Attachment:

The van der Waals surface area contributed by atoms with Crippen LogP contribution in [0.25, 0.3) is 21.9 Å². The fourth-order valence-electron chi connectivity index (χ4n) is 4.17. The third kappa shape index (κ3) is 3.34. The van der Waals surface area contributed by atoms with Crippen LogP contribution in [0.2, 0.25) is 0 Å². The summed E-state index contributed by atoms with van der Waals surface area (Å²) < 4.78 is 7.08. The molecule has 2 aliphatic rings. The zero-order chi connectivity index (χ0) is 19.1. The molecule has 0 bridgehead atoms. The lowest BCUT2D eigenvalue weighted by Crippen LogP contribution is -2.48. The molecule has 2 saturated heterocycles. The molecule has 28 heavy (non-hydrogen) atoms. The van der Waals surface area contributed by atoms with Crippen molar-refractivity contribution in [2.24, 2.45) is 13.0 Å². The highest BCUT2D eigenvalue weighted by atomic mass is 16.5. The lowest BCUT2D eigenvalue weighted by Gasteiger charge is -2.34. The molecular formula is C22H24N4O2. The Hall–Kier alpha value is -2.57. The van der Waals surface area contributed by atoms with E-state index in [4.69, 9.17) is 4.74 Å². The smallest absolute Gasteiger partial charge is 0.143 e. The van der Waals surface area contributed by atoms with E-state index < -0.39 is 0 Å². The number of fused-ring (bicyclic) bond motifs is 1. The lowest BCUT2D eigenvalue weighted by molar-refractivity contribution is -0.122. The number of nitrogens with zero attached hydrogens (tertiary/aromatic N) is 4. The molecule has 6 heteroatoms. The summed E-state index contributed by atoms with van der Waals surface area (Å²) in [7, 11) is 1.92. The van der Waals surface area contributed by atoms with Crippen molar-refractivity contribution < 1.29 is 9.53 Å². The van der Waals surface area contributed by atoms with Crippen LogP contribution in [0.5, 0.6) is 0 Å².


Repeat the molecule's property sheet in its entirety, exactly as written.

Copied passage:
The van der Waals surface area contributed by atoms with Crippen LogP contribution in [0.25, 0.3) is 21.9 Å². The fourth-order valence-electron chi connectivity index (χ4n) is 4.17. The third kappa shape index (κ3) is 3.34. The van der Waals surface area contributed by atoms with Crippen LogP contribution in [0.2, 0.25) is 0 Å². The summed E-state index contributed by atoms with van der Waals surface area (Å²) < 4.78 is 7.08. The molecule has 2 aliphatic rings. The zero-order chi connectivity index (χ0) is 19.1. The molecule has 0 bridgehead atoms. The lowest BCUT2D eigenvalue weighted by Crippen LogP contribution is -2.48. The molecule has 2 saturated heterocycles. The molecule has 28 heavy (non-hydrogen) atoms. The van der Waals surface area contributed by atoms with Crippen molar-refractivity contribution in [2.24, 2.45) is 13.0 Å². The highest BCUT2D eigenvalue weighted by atomic mass is 16.5. The lowest BCUT2D eigenvalue weighted by Gasteiger charge is -2.34. The molecular formula is C22H24N4O2. The Hall–Kier alpha value is -2.57. The van der Waals surface area contributed by atoms with E-state index in [4.69, 9.17) is 4.74 Å². The smallest absolute Gasteiger partial charge is 0.143 e. The van der Waals surface area contributed by atoms with E-state index < -0.39 is 0 Å². The number of fused-ring (bicyclic) bond motifs is 1. The lowest BCUT2D eigenvalue weighted by molar-refractivity contribution is -0.122. The number of nitrogens with zero attached hydrogens (tertiary/aromatic N) is 4. The molecule has 6 heteroatoms. The summed E-state index contributed by atoms with van der Waals surface area (Å²) in [7, 11) is 1.92. The van der Waals surface area contributed by atoms with Crippen molar-refractivity contribution < 1.29 is 9.53 Å². The van der Waals surface area contributed by atoms with Crippen LogP contribution in [0.5, 0.6) is 0 Å².